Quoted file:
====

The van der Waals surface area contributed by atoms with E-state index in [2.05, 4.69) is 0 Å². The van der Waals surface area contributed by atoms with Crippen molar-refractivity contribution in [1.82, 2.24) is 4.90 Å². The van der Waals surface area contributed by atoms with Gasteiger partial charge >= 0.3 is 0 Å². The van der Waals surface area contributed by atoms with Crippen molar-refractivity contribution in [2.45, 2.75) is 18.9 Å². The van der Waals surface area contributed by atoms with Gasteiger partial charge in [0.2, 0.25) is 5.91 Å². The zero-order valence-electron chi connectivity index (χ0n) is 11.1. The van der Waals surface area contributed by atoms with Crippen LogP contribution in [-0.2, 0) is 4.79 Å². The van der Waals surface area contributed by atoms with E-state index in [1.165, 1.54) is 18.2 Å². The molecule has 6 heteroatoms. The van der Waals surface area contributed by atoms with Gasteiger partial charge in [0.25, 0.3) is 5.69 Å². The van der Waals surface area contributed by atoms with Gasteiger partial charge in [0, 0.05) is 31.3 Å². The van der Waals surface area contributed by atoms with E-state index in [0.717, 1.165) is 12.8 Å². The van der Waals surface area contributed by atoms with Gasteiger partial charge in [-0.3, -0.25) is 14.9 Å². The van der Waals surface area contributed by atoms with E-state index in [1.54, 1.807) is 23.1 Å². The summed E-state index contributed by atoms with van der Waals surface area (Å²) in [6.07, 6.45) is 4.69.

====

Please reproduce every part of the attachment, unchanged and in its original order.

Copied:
The van der Waals surface area contributed by atoms with E-state index in [2.05, 4.69) is 0 Å². The van der Waals surface area contributed by atoms with Crippen molar-refractivity contribution in [1.82, 2.24) is 4.90 Å². The van der Waals surface area contributed by atoms with Gasteiger partial charge >= 0.3 is 0 Å². The van der Waals surface area contributed by atoms with Crippen molar-refractivity contribution in [2.45, 2.75) is 18.9 Å². The van der Waals surface area contributed by atoms with Gasteiger partial charge in [0.2, 0.25) is 5.91 Å². The zero-order valence-electron chi connectivity index (χ0n) is 11.1. The van der Waals surface area contributed by atoms with Crippen LogP contribution in [-0.2, 0) is 4.79 Å². The van der Waals surface area contributed by atoms with E-state index in [1.165, 1.54) is 18.2 Å². The molecule has 6 heteroatoms. The van der Waals surface area contributed by atoms with Gasteiger partial charge in [0.25, 0.3) is 5.69 Å². The van der Waals surface area contributed by atoms with Gasteiger partial charge in [0, 0.05) is 31.3 Å². The van der Waals surface area contributed by atoms with E-state index in [0.717, 1.165) is 12.8 Å². The van der Waals surface area contributed by atoms with Gasteiger partial charge in [-0.3, -0.25) is 14.9 Å². The van der Waals surface area contributed by atoms with E-state index in [1.54, 1.807) is 23.1 Å². The summed E-state index contributed by atoms with van der Waals surface area (Å²) in [6.07, 6.45) is 4.69.